Cybersecurity startups near record funding as hacks take spotlight

June 17, 2021 View comment (1)
Colonial Pipeline CEO Joseph Blount told Congress last week that the company was still trying to determine how hackers got the network credentials to paralyze the pipeline. (Pool/Getty Images)

A new generation of cybersecurity startups is scaling up to serve companies in the remote-work era as a fresh wave of sophisticated attacks spreads security fears.

Venture capital is flowing into cybersecurity companies at a torrid pace. Less than six months into the year, cybersecurity startups have raised $9.9 billion globally, 96% of the total raised in 2020, according to PitchBook data. Meanwhile, the average valuation of the companies raising funds has more than doubled, to $475 million.

The push to scale comes as digital security takes over boardroom deliberations. Ransomware attacks targeting Colonial Pipeline and beef producer JBS have shown how sophisticated hackers can bring large corporations to their knees.

"When the bad actors get in from a small opening, they can bring down the entire business operation of a large company," said Ravi Mhatre, co-founder and partner at venture capital firm Lightspeed.

The seismic shift to work-from-home that began last year spurred broad new demand for security services. As the number of remote users, mobile devices and access points to data in the cloud increases, companies need more robust protection, said Brendan Burke, an emerging tech analyst at PitchBook. 

Cloud security is now the fastest-growing segment within information security, Burke added, and it has been nabbing the largest checks in recent months. This category's heftiest deal of the year came in January when Lacework raised a $525 million VC round led by Sutter Hill Ventures and Altimeter Capital. 

Another startup that allows companies to back up and recover cloud data, Rubrik, was valued at $3.67 billion after raising $374 million, according to PitchBook data. Rubrik's solution has seen increased adoption among companies seeking ways to fend off ransomware attacks, said Mhatre, whose firm has invested in the Bay Area startup.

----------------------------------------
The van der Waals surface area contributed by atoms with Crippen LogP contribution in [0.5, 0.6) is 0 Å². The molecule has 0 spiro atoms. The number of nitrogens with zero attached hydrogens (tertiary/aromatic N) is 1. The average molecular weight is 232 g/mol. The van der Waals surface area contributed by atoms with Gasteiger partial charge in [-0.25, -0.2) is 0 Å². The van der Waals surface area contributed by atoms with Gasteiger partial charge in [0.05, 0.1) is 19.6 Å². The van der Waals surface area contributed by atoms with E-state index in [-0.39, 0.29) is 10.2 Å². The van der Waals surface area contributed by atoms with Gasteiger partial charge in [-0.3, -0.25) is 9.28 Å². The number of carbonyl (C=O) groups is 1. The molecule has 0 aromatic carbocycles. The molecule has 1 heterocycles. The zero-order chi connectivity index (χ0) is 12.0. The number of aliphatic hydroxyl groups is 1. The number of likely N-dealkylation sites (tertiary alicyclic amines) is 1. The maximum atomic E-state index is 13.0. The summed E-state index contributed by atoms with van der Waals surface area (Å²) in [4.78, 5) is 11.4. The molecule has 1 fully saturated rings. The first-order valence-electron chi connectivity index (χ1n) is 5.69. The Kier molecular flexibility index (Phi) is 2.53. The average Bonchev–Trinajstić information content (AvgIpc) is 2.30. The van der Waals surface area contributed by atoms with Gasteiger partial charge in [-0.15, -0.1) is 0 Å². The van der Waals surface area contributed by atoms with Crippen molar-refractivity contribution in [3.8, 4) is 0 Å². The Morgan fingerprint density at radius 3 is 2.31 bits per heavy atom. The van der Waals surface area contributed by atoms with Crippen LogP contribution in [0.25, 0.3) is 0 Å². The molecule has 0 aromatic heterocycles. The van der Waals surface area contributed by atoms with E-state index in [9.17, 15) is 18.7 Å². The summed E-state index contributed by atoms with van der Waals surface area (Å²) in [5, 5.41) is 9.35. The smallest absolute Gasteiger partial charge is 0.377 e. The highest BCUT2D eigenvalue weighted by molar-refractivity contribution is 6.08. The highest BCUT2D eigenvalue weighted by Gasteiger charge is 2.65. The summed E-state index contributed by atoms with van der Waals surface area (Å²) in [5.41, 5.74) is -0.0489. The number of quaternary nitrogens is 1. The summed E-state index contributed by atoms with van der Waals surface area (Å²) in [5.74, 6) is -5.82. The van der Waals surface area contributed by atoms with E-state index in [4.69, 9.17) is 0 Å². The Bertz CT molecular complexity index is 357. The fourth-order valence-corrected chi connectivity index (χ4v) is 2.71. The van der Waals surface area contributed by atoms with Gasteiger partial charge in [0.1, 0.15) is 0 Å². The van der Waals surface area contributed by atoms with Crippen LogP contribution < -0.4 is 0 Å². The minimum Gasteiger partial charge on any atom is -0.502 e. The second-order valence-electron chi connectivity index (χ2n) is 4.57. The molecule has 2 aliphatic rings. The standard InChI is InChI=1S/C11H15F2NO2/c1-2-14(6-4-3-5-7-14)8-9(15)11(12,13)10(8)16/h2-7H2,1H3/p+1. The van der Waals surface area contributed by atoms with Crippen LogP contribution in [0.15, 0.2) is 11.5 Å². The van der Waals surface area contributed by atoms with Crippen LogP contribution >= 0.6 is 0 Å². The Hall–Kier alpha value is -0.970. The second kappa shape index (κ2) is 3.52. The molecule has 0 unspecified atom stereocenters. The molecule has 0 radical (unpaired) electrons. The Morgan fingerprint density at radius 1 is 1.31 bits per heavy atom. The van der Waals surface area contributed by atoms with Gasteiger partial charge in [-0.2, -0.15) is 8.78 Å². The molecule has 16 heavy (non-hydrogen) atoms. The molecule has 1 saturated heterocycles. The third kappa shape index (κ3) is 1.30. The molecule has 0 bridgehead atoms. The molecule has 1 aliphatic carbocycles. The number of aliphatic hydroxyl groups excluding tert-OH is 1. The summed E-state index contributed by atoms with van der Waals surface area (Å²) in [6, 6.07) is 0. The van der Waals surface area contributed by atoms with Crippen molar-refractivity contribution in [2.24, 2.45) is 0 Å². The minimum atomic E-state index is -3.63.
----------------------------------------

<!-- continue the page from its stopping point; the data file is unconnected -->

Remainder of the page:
Identity verification applications have also taken off as companies look to give customers and users access to applications from anywhere. To fill this niche, Trulioo raised $394 million at a $1.75 billion valuation to become the third-most valuable VC-backed company in Canada. That deal came on the heels of Okta's $6.5 billion purchase of ID verification company Auth0 in May.

The Auth0 acquisition and other large exits may help to justify the sharp valuation increase for promising young cybersecurity companies. In April, private equity giant Thoma Bravo agreed to buy Proofpoint for $12.3 billion, which would be the sector's largest buyout on record, PitchBook data shows.

As the sector has grown, the boundary between cybersecurity and other tech specialties has blurred. 

Stripe, the payments platform, recently launched a technology to check user identities, putting it in competition with specialists like Okta and Trulioo.

Startups have also been expanding into industries like insurtech, pairing cyber insurance policies with software that protects clients. Two leaders taking this approach, Corvus and Coalition, both raised mega-rounds in March.

By protecting their insured customers, startups think they can reduce the risk of large claims.

"A perfect insurance product is one where customers pay premiums and never make claims," said PitchBook emerging tech analyst Robert Le.

With billions of dollars in new funding, cybersecurity startups have lined up the capital to take on incumbents or expand into green opportunities. Rising valuations reflect this opportunity, but also the broad inflation of asset prices.  

"There's more capital supply than there are good places to put it at reasonable valuations. And that's driving prices up," said Mhatre.

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